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Vail Resorts: skiers visits up slightly, eastern resorts underperforming

 On the Thaynes lift at Park City Mountain.
Parker Malatesta
On the Thaynes lift at Park City Mountain.

Park City Mountain owner Vail Resorts told investors Thursday that its resorts in the eastern half of the United States are falling severely below expectations this season.

Vail operates 26 ski resorts across the Midwest, Mid-Atlantic and Northeastern U.S. The company’s CEO Kirsten Lynch said Thursday that the financial performance at those resorts “were significantly below expectations” after the holiday season.

She attributed that to poor snowfall, which reduced operating days and led to a lack of visitation. In January, only a little over half of available lifts and terrain were available at those 26 mountains.

Lynch said the lack of visitation at those destinations specifically hurts the company because they rely more on daily lift tickets, whereas in the West, visitation is driven more by Epic Pass holders.

“What happened here with the East, is exactly why we’ve been focused on pass,” Lynch told investors during an earnings call Thursday. “It is exactly why this strategy of moving as many of our guests into a pass is so critical.”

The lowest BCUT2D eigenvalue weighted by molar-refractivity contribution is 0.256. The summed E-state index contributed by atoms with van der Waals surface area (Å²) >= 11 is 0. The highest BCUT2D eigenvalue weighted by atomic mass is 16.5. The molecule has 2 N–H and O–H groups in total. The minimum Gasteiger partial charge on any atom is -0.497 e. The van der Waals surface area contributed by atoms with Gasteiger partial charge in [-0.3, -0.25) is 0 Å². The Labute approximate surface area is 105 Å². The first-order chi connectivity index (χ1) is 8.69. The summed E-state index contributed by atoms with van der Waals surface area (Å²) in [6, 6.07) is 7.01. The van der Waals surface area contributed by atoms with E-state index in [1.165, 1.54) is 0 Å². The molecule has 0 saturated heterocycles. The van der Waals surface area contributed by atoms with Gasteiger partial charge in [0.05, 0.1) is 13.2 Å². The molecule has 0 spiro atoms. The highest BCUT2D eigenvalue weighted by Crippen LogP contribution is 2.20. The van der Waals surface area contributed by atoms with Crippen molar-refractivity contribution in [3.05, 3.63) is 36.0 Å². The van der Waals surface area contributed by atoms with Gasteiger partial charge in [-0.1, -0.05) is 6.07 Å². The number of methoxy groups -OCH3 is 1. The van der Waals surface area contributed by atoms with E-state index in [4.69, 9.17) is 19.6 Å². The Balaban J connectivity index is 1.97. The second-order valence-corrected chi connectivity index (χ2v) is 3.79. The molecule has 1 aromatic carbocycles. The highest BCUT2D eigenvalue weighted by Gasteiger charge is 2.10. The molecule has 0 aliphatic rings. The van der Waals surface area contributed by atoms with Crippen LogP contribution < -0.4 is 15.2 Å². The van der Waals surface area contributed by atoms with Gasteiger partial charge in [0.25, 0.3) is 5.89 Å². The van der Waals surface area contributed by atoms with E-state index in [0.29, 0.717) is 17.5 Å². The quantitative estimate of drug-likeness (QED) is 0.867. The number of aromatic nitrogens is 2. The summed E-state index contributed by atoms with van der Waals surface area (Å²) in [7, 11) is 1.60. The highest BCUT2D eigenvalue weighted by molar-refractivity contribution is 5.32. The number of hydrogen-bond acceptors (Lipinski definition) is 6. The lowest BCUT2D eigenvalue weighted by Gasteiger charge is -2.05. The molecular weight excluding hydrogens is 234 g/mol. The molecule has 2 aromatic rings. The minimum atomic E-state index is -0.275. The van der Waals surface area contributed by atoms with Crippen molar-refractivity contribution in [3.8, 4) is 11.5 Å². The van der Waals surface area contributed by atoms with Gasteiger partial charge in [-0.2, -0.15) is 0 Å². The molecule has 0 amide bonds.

Separately, too much snow is hampering access to the company’s resorts in Lake Tahoe.

In total, Vail said skier visits are up 3.6% at all of its North American resorts compared to last season. Additionally, total net revenue during November, December, and January is up over 20% to $1.1 billion.

Lift revenue specifically is up over 13%, which the company said was largely due to earlier resort openings thanks to ample snow.

They said that was specifically the case at Park City Mountain and in Colorado, noting that visitation from locals was strong during the early season. Lynch said they continue to expect their resorts in the West to see strong demand this spring, especially from destination guests.

Revenue from ski school is up 34%, dining is up 59%, with retail and rental up 26%.

The company said the major variables in that increase are a rebound from pandemic behavior and increased staffing. Lynch said dining is still lagging behind pre-pandemic levels.

The company has announced a variety of lift upgrades; however, none are currently planned in Park City.

Vail’s Board of Directors also issued a cash dividend on the company’s stock at around $2 per share. The board also authorized stock buybacks of roughly 3.5 million shares.

Vail Resorts’ stock (MTN) was down slightly in after-hours trading Thursday.

Epic Passes for next season went live earlier this week, and prices increased by around 8%. Lynch said that the increase was largely due to inflation.